Suddenly computers anywhere could talk to each other. Soon the University of Illinois gave away MOSAIC – a free graphic interface. The open-source movement added Firefox – a free web browser. The basic open-source platform language LINUX spread around the world and is even grudgingly used by Microsoft.

Corporations for years had constrained the development of digital technology so they could make a private profit off selling privileged access to information. Berners-Lee designed the Internet so that it would be free:

I had designed the Web so there should be no centralized place where someone would have to ‘register’ a new server, or get approval of its contents.”  (5)

The idea was to establish open peer2peer networks, where the computing power, and therefore the choices, resides at either end. The most popular search engines massive servers, on the other hand, keep that power in the center, and use algorithms to determine which sites are featured first.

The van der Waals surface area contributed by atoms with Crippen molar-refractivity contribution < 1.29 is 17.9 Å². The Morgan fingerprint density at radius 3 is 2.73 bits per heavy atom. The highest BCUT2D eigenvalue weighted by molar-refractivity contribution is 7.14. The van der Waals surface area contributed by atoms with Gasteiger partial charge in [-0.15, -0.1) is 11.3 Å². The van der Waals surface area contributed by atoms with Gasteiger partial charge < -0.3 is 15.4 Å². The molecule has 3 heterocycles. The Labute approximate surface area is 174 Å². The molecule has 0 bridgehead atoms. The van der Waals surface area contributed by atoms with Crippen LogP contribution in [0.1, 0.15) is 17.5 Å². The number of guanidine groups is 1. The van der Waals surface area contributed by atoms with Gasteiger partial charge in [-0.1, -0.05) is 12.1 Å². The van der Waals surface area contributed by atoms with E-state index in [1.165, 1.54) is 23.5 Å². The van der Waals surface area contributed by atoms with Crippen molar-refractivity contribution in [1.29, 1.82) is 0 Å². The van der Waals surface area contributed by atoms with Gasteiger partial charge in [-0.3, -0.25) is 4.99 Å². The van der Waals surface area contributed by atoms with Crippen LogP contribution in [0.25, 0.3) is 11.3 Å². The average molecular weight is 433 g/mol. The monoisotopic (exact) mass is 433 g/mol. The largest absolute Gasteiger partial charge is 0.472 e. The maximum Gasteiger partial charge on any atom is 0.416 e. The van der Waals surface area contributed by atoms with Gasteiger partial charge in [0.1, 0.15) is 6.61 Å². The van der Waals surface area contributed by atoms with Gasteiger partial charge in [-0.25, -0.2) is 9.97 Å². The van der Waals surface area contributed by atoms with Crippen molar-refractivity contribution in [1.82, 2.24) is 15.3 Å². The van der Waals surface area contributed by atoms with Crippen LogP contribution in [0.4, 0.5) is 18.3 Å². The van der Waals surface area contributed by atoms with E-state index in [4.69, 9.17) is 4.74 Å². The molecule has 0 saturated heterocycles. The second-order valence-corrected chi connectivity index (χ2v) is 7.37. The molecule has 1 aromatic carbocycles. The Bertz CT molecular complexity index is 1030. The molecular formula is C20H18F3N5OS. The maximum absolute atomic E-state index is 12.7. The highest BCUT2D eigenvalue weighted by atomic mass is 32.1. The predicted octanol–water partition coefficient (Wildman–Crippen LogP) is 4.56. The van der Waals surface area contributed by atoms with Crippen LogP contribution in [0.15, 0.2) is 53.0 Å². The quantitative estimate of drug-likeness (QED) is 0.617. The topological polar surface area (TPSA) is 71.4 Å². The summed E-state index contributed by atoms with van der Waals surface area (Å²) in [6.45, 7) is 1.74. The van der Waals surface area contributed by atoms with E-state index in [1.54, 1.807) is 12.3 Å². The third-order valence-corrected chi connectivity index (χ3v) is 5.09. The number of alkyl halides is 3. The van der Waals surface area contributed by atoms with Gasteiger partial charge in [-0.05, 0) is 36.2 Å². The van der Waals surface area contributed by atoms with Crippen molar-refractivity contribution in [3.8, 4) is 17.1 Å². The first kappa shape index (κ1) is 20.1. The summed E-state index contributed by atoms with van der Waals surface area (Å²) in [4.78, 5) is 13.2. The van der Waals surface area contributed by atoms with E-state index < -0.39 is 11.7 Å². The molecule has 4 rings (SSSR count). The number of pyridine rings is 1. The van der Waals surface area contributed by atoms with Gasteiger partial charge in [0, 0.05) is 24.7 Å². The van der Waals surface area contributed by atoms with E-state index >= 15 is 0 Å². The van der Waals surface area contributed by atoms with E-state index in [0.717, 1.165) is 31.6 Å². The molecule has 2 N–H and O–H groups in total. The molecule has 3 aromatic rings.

Since a server is centralized, it opens the door to the notion of customers. At this point, the contours begin to change as corporations start figuring out this Internet thing and start releasing their own products as competitors to freely available open source products. Corporations moved in for the kill.

The next stage in this trend is in the development of the browser. MOSAIC was the open and free alternative. But Microsoft came along with its own closed Internet Explorer and started giving it away for free with Windows. Mozilla then developed a free and superior open-source browser. Corporations struggled to develop a browser superior to this, but it now carries the bulk of Internet traffic.